Today I'd like to draw your attention to the paper by Natasja van Schoor and colleagues  and some further potential support for the idea that vitamin D levels might have some important connections to cognitive functioning.
I've tackled this subject before on this blog (see here) and specifically the idea that functional vitamin D levels below a certain point might 'correlate' with poorer cognitive functioning. This time around van Schoor et al report findings based on data collected from the "Longitudinal Aging Study Amsterdam (LASA)", an initiative that aimed to specifically look at 'the predictors and consequences of aging'.
Based on various measures of cognitive functioning and serum levels of 25-hydroxyvitamin D (25(OH)D) "determined using a competitive protein binding assay", researchers concluded that lower levels of vitamin D - "below 30 nmol/L" - seemed to be linked to poorer cognitive functioning and slower information processing speeds. Further, the authors suggest that serum levels of vitamin D in the range of "about 60 nmol/L" might be something to aim for when it comes to optimal functioning on tests of cognitive ability. I might add that these days we have much more accurate methods for assaying for vitamin D levels than were used in the van Schoor study.
I don't want this post to turn into some advert for vitamin D as being a nootropic of choice on the basis of these and other research results. Cognitive tests might be a good indicator for cognitive ability but that does not mean that everyone who is vitamin D insufficient or deficient is somehow less cognitively 'able' than those with higher levels. I doubt very much that nature designed things so simple.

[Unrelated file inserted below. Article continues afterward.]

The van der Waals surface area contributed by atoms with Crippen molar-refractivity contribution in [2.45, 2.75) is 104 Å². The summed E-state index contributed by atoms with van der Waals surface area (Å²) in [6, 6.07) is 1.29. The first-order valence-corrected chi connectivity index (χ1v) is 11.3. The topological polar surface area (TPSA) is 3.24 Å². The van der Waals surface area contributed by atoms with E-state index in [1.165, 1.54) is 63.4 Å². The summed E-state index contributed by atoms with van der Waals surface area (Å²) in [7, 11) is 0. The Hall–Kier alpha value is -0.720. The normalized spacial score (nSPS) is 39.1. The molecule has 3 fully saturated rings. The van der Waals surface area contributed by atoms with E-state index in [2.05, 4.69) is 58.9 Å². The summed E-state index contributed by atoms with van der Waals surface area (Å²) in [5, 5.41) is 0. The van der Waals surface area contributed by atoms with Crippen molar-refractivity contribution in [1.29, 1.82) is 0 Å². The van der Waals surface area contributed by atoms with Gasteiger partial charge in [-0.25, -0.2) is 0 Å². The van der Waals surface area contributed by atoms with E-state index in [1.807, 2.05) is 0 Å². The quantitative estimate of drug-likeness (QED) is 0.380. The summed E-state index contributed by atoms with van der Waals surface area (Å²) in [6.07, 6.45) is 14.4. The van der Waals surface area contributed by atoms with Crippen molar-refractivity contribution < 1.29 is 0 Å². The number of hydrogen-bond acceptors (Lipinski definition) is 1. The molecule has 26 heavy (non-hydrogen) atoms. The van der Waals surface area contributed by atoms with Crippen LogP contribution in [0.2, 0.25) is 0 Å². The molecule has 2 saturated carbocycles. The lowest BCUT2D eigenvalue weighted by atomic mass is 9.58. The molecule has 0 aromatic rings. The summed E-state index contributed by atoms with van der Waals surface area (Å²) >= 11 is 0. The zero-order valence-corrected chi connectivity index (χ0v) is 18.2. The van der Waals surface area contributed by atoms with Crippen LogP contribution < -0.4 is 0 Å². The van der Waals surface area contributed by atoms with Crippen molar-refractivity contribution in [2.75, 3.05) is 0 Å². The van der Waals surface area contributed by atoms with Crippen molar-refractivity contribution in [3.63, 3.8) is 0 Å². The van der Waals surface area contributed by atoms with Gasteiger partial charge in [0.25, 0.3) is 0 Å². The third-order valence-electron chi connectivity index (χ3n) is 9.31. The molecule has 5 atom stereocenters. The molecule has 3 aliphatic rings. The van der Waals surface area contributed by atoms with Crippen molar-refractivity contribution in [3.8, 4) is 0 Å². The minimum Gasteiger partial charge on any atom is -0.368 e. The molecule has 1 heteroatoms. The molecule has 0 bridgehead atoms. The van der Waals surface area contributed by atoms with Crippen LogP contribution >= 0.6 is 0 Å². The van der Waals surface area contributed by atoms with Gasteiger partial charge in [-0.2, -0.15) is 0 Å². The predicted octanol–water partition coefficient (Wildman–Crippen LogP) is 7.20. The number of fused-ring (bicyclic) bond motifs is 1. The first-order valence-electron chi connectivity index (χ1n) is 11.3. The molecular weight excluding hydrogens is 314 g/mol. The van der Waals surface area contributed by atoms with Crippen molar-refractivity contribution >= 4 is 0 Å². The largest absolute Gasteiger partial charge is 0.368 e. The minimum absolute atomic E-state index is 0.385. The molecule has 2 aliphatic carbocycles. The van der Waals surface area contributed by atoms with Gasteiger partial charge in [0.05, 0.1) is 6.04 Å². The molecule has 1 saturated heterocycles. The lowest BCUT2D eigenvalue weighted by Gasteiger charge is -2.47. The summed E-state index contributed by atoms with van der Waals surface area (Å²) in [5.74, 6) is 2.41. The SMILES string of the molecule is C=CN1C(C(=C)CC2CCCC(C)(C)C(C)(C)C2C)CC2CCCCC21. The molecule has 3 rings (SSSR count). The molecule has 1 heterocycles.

That all being said, it is getting difficult to ignore the accumulating evidence suggesting that vitamin D levels may indeed confer something of an effect on cognitive ability even if with specific groups in mind (based on age for example). The idea of a 'connection' opens up some intriguing possibilities on how vitamin D may have quite a few more extra-skeletal effects than we've all perhaps appreciated. Indeed, perhaps the most intriguing prospect is that of another association - between vitamin D and frailty  - and how it might bridge the proposed association between frailty and cognitive impairment  for example.
As if to prove a point, yet more research has been published at the time of writing this post with vitamin D status and cognitive functions in mind  focussed on mild cognitive impairment and Alzheimer's disease. Add it to the list by all means; indeed without wishing to make connection where none may exist, I'd be minded to suggest that talk of microglia being linked to [some] cases of Alzheimer's disease (see here) may well benefit from future study of a possible vitamin D - microglia connection too .
Music: Shakira - Can't Remember to Forget You.
 van Schoor NM. et al. Cross-sectional and longitudinal associations between serum 25-hydroxyvitamin D and cognitive functioning. Int Psychogeriatr. 2015 Dec 22:1-10.
 Wong YY. et al. Low vitamin D status is an independent predictor of increased frailty and all-cause mortality in older men: the Health in Men Study. J Clin Endocrinol Metab. 2013 Sep;98(9):3821-8.
 Robertson DA. et al. Frailty and cognitive impairment--a review of the evidence and causal mechanisms. Ageing Res Rev. 2013 Sep;12(4):840-51.
 Yeşil Y. et al. Vitamin D status and its association with gradual decline in cognitive function. Turk J Med Sci. 2015;45(5):1051-7.
 Hur J. et al. Regulatory Effect of 25-hydroxyvitamin D3 on Nitric Oxide Production in Activated Microglia. Korean J Physiol Pharmacol. 2014 Oct;18(5):397-402.
van Schoor NM, Comijs HC, Llewellyn DJ, & Lips P (2015). Cross-sectional and longitudinal associations between serum 25-hydroxyvitamin D and cognitive functioning. International psychogeriatrics / IPA, 1-10 PMID: 26691864